What is a bone marrow transplant?
A bone marrow transplant can be used to:
- Replace diseased, nonfunctioning bone marrow with healthy functioning bone marrow (for conditions such as leukemia, aplastic anemia, and sickle cell anemia).
- Regenerate a new immune system that will fight existing or residual leukemia or other cancers not killed by chemotherapy or radiation.
- Replace bone marrow and restore its normal function after high doses of chemotherapy or radiation are given to treat a malignancy.
- Replace bone marrow with genetically healthy functioning bone marrow to prevent further damage from a genetic disease process (such as Hurler's syndrome and adrenoleukodystrophy).
Stem cells are primarily located in four places - an embryo, bone marrow, peripheral blood (found in blood vessels throughout the body) and cord blood (found in the umbilical cord and collected after the baby's birth). Stem cells for transplantation are obtained from any of the latter three sources.
Hematopoietic stem cell transplantation involves the intravenous infusion of stem cells collected from bone marrow, peripheral blood, or umbilical cord blood to re-establish hematopoietic function in patients whose bone marrow or immune system is damaged or defective.
More than 50,000 first hematopoietic stem cell transplantation procedures, 28,000 autologous transplantation procedures, and 21,000 allogeneic transplantation procedures are performed every year worldwide, per the first report of the Worldwide Network for Blood and Marrow Transplantation.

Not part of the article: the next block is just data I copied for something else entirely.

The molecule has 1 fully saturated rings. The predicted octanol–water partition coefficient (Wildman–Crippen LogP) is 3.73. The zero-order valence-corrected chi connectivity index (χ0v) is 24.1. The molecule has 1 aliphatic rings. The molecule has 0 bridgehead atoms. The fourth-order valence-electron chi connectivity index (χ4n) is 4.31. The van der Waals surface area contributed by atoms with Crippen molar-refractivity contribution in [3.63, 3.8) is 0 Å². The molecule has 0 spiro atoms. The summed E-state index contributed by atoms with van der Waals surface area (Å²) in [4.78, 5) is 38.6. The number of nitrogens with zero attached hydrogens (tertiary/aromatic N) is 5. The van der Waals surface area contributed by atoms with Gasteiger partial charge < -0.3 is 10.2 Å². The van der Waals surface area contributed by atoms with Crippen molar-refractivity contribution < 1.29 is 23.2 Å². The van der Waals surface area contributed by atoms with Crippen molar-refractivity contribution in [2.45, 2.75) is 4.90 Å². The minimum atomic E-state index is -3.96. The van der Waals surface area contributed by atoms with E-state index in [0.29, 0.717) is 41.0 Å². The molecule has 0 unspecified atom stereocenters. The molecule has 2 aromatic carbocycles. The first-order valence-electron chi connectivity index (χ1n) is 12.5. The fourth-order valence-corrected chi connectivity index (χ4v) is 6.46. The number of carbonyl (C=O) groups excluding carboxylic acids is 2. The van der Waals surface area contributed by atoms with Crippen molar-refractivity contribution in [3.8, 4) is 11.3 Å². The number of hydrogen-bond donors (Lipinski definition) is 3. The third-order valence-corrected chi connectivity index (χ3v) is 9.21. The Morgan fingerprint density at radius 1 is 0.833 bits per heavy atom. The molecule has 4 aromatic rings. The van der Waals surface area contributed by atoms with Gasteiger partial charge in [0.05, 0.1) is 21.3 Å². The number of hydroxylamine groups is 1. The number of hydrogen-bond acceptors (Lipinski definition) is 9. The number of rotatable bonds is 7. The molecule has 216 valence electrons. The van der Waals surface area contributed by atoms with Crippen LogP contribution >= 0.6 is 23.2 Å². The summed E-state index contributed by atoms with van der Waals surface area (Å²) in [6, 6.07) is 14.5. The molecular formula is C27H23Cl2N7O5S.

This number continues to increase by 10-20% annually, and reductions in organ damage, infection, and severe, acute graft versus host disease (GVHD) seem to be contributing to improved outcomes. In a study of 854 patients who had survived at least 2 years after autologous hematopoietic stem cell transplantation (HSCT) for hematologic malignancy, 68.8% were still alive 10 years after transplantation.
A number of diseases, many of which are incurable, pose a threat to bone marrow. They prevent bone marrow from turning stem cells into essential cells. Leukemia, Hodgkin's disease, and other lymphoma cancers are known to damage the marrow's productive ability and destroy stem cells.
The leading treatment for conditions that threaten bone marrow's ability to function is a bone marrow transplant. A bone marrow transplant is used to rebuild the body's capacity to produce blood cells and bring their numbers to normal levels. Illnesses that may be treated with a bone marrow transplant include both cancerous and noncancerous diseases.
Cancerous diseases may or may not specifically involve blood cells, but cancer treatment can destroy the body's ability to manufacture new blood cells. This procedure typically begins with chemotherapy to eliminate the compromised marrow. A matching donor, in most cases a close family member, then has their bone marrow harvested and readied for transplant.